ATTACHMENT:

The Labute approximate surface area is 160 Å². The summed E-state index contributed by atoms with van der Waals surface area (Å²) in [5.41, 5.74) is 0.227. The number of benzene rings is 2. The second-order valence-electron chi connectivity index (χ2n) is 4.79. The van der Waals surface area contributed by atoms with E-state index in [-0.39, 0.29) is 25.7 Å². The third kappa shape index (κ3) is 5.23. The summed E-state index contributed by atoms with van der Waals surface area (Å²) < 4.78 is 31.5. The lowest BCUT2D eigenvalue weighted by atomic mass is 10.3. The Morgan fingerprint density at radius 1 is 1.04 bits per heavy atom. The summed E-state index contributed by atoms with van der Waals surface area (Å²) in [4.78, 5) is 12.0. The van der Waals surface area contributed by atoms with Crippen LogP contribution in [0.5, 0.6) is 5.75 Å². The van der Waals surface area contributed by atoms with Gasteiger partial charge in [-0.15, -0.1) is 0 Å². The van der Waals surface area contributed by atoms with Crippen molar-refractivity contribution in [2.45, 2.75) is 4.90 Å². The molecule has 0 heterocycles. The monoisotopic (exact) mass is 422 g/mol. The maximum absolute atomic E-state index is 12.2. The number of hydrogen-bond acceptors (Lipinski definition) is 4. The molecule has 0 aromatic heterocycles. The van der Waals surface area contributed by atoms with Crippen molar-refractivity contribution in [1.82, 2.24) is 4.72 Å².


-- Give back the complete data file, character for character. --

The Labute approximate surface area is 160 Å². The summed E-state index contributed by atoms with van der Waals surface area (Å²) in [5.41, 5.74) is 0.227. The number of benzene rings is 2. The second-order valence-electron chi connectivity index (χ2n) is 4.79. The van der Waals surface area contributed by atoms with E-state index in [-0.39, 0.29) is 25.7 Å². The third kappa shape index (κ3) is 5.23. The summed E-state index contributed by atoms with van der Waals surface area (Å²) < 4.78 is 31.5. The lowest BCUT2D eigenvalue weighted by atomic mass is 10.3. The Morgan fingerprint density at radius 1 is 1.04 bits per heavy atom. The summed E-state index contributed by atoms with van der Waals surface area (Å²) in [4.78, 5) is 12.0. The van der Waals surface area contributed by atoms with Crippen LogP contribution in [0.5, 0.6) is 5.75 Å². The van der Waals surface area contributed by atoms with Gasteiger partial charge in [-0.15, -0.1) is 0 Å². The van der Waals surface area contributed by atoms with Crippen molar-refractivity contribution in [2.45, 2.75) is 4.90 Å². The molecule has 0 heterocycles. The monoisotopic (exact) mass is 422 g/mol. The maximum absolute atomic E-state index is 12.2. The number of hydrogen-bond acceptors (Lipinski definition) is 4. The molecule has 0 aromatic heterocycles. The van der Waals surface area contributed by atoms with Crippen molar-refractivity contribution in [1.82, 2.24) is 4.72 Å².